A blueprint is a reproduction of a technical drawing using a contact print process on light-sensitive sheets. Introduced by Sir John Herschel in 1842, the process allowed rapid and accurate production of an unlimited number of copies. It was widely used for over a century for the reproduction of specification drawings used in construction and industry. The blueprint process was characterised by white lines on a blue background, a negative of the original. The process was not able to reproduce color or shades of grey.
The term blueprint continues to be use less formally to refer to any floor plan (and even less formally, any type of plan). Practicing engineers, architects, and drafters just call them "drawings" or "prints".
The blueprint processEdit
The blueprint process is based on a photosensitive ferric compound. The best known is a process using ammonium ferric citrate and potassium ferricyanide. The paper is impregnated with a solution of ammonium ferric citrate and dried. When the paper is illuminated, a photoreaction turns the trivalent ferric iron into divalent ferrous iron. The image is then developed using a solution of potassium ferricyanide forming insoluble ferroferricyanide (Prussian blue or Turnbell's blue) with the divalent iron. Excess ammonium ferric citrate and potassium ferricyanide are then washed away. The process is also known as cyanotype.
This is a simple process for the reproduction of any light transmitting document. Engineers and architects drew their designs on cartridge paper; these were then traced on to tracing paper using India ink for reproduction whenever needed. The tracing paper drawing is placed on top of the sensitized paper, and both are clamped under glass, in a daylight exposure frame, which is similar to a picture frame. The frame is put out into daylight, requiring a minute or two under a bright sun, or about ten minutes under an overcast sky to complete the exposure. Where ultra-violet light is transmitted through the tracing paper, the light sensitive coating converts to a stable blue or black dye. Where the India ink blocks the ultra-violet light the coating does not convert and remains soluble. The image can be seen forming. When a strong image is seen the frame is brought indoors to stop the process. The unconverted coating is washed away, and the paper is then dried. The result is a copy of the original image with the clear background area rendered dark blue and the image reproduced as a white line.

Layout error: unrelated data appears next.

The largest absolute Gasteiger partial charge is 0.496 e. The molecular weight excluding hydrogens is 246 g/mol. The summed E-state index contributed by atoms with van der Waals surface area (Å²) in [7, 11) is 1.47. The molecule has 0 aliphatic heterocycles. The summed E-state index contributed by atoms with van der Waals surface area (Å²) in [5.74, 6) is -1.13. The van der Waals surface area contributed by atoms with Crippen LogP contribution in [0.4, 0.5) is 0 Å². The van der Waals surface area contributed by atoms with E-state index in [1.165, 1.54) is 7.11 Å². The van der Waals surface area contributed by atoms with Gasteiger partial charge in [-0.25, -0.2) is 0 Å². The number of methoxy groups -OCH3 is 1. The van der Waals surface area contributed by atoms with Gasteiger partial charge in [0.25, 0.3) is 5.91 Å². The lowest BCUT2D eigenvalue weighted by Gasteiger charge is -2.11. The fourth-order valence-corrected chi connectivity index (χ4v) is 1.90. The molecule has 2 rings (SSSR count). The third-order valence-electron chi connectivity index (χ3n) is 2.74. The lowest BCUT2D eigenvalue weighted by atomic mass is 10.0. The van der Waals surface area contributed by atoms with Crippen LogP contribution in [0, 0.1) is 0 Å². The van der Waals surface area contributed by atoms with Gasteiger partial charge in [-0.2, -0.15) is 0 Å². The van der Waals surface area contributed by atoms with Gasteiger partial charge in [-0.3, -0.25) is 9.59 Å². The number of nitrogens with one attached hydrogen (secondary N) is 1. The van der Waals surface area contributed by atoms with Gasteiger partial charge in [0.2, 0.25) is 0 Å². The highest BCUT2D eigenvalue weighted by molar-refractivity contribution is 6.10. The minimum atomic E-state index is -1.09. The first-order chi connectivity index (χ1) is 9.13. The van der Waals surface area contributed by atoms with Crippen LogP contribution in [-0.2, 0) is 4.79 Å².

This process has several features:
- the image is stable
- as it is a contact process, no large-field optical system is required
- the reproduced document will have the same scale as the original
- the paper is soaked in liquid during processing, and minor distortions can occur
- the dark blue background makes it difficult to alter, thus preserving
- the approved drawing during use
- a record of the approved specifications
- the history of alterations recorded on the sheet
- the references to other drawings
Introduction of the blueprint process eliminated the expense of photolithographic reproduction or of hand-tracing of original drawings. By the later 1890s in American architectural offices, a blueprint was one-tenth the cost of a hand-traced reproduction. The blueprint process is still used for special artistic and photographic effects, on paper and fabrics.
Various base materials have been used for blueprints. Paper was a common choice; for more durable prints linen was sometimes used, but with time, the linen prints would shrink slightly. To combat this problem, printing on imitation vellum and, later, polyester film (Mylar) was implemented.
Traditional blueprints became obsolete when less expensive printing methods and digital displays became available.
In the early 1940s, cyanotype blueprint began to be supplanted by diazo prints, also known as whiteprints, which have blue lines on a white background; thus these drawings are also called blue-lines or bluelines. Other comparable dye-based prints were known as blacklines. Diazo prints remained in use until they were replaced by xerographic print processes.
Xerography is standard copy machine technology using toner on bond paper. When large size xerography machines became available, c. 1975, they replaced the older printing methods. As computer-aided design techniques came into use, the designs were printed directly using a computer printer or plotter.
In most computer-aided design of parts to be machined, paper is avoided altogether, and the finished design is an image on the computer display. The computer-aided design program generates a computer numerical control sequence from the approved design. The sequence is a computer file which will control the operation of the machine tools used to make the part.
In the case of construction plans, such as road work or erecting a building, the supervising workers may view the "blueprints" directly on displays, rather than using printed paper sheets. These displays include mobile devices, such as smartphones or tablets. Software allows users to view and annotate electronic drawing files.
Many of the original paper blueprints are archived since they are still in use. In many situations their conversion to digital form is prohibitively expensive. Most buildings and roads constructed before c. 1990 will only have paper blueprints, not digital. These originals have significant importance to the repair and alteration of constructions still in use, e.g. bridges, buildings, sewer systems, roads, railroads, etc., and sometimes in legal matters concerning the determination of, for example, property boundaries, or who owns (and/or is responsible for) a boundary wall.
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- Blueprints replaced by whiteprints
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